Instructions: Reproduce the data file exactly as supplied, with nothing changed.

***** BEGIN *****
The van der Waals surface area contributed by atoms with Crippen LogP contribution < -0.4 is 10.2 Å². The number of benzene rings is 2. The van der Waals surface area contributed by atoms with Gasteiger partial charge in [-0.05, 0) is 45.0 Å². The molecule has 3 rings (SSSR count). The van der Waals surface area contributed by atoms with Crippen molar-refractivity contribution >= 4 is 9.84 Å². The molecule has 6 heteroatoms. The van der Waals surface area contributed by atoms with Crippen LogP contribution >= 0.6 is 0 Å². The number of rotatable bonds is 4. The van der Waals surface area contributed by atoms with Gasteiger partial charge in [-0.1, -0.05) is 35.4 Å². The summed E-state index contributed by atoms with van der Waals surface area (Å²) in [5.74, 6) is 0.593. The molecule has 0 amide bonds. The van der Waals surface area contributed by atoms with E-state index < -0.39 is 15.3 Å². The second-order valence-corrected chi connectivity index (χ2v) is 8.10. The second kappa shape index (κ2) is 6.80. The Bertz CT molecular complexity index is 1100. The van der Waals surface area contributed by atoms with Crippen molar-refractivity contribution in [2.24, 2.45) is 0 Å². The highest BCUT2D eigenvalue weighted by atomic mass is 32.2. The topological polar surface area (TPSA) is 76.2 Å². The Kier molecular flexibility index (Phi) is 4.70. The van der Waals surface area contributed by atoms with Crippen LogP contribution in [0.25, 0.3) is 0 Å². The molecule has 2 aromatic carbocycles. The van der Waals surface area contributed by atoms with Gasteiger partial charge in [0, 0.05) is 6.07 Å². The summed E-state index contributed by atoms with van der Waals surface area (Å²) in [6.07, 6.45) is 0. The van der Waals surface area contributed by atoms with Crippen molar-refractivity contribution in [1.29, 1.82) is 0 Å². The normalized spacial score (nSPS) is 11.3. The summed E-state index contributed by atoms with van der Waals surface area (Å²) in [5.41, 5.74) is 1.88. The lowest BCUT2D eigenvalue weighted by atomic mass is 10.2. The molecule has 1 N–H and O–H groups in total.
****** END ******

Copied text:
The van der Waals surface area contributed by atoms with Crippen LogP contribution < -0.4 is 10.2 Å². The number of benzene rings is 2. The van der Waals surface area contributed by atoms with Gasteiger partial charge in [-0.05, 0) is 45.0 Å². The molecule has 3 rings (SSSR count). The van der Waals surface area contributed by atoms with Crippen molar-refractivity contribution >= 4 is 9.84 Å². The molecule has 6 heteroatoms. The van der Waals surface area contributed by atoms with Crippen LogP contribution >= 0.6 is 0 Å². The number of rotatable bonds is 4. The van der Waals surface area contributed by atoms with Gasteiger partial charge in [-0.1, -0.05) is 35.4 Å². The summed E-state index contributed by atoms with van der Waals surface area (Å²) in [5.74, 6) is 0.593. The molecule has 0 amide bonds. The van der Waals surface area contributed by atoms with E-state index < -0.39 is 15.3 Å². The second-order valence-corrected chi connectivity index (χ2v) is 8.10. The second kappa shape index (κ2) is 6.80. The Bertz CT molecular complexity index is 1100. The van der Waals surface area contributed by atoms with Crippen molar-refractivity contribution in [2.24, 2.45) is 0 Å². The highest BCUT2D eigenvalue weighted by atomic mass is 32.2. The topological polar surface area (TPSA) is 76.2 Å². The Kier molecular flexibility index (Phi) is 4.70. The van der Waals surface area contributed by atoms with Crippen LogP contribution in [0.25, 0.3) is 0 Å². The molecule has 2 aromatic carbocycles. The van der Waals surface area contributed by atoms with Gasteiger partial charge in [0, 0.05) is 6.07 Å². The summed E-state index contributed by atoms with van der Waals surface area (Å²) in [6.07, 6.45) is 0. The van der Waals surface area contributed by atoms with Crippen molar-refractivity contribution in [1.29, 1.82) is 0 Å². The normalized spacial score (nSPS) is 11.3. The summed E-state index contributed by atoms with van der Waals surface area (Å²) in [5.41, 5.74) is 1.88. The lowest BCUT2D eigenvalue weighted by atomic mass is 10.2. The molecule has 1 N–H and O–H groups in total.